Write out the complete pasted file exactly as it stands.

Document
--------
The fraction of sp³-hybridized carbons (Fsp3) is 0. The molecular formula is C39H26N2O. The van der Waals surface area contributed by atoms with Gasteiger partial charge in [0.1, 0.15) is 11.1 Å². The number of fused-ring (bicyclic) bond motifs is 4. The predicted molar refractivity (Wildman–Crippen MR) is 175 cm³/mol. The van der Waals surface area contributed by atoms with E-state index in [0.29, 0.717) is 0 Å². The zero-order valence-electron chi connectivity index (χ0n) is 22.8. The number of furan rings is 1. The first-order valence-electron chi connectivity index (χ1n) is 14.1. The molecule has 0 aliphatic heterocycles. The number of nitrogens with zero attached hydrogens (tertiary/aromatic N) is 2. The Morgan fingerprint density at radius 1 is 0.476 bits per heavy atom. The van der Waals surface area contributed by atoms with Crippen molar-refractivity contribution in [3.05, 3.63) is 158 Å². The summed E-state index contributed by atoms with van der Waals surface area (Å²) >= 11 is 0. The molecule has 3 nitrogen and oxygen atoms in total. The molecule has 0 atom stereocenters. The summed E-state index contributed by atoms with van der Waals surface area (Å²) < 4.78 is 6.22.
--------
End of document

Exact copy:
The fraction of sp³-hybridized carbons (Fsp3) is 0. The molecular formula is C39H26N2O. The van der Waals surface area contributed by atoms with Gasteiger partial charge in [0.1, 0.15) is 11.1 Å². The number of fused-ring (bicyclic) bond motifs is 4. The predicted molar refractivity (Wildman–Crippen MR) is 175 cm³/mol. The van der Waals surface area contributed by atoms with E-state index in [0.29, 0.717) is 0 Å². The zero-order valence-electron chi connectivity index (χ0n) is 22.8. The number of furan rings is 1. The first-order valence-electron chi connectivity index (χ1n) is 14.1. The molecule has 0 aliphatic heterocycles. The number of nitrogens with zero attached hydrogens (tertiary/aromatic N) is 2. The Morgan fingerprint density at radius 1 is 0.476 bits per heavy atom. The van der Waals surface area contributed by atoms with Crippen molar-refractivity contribution in [3.05, 3.63) is 158 Å². The summed E-state index contributed by atoms with van der Waals surface area (Å²) >= 11 is 0. The molecule has 3 nitrogen and oxygen atoms in total. The molecule has 0 atom stereocenters. The summed E-state index contributed by atoms with van der Waals surface area (Å²) < 4.78 is 6.22.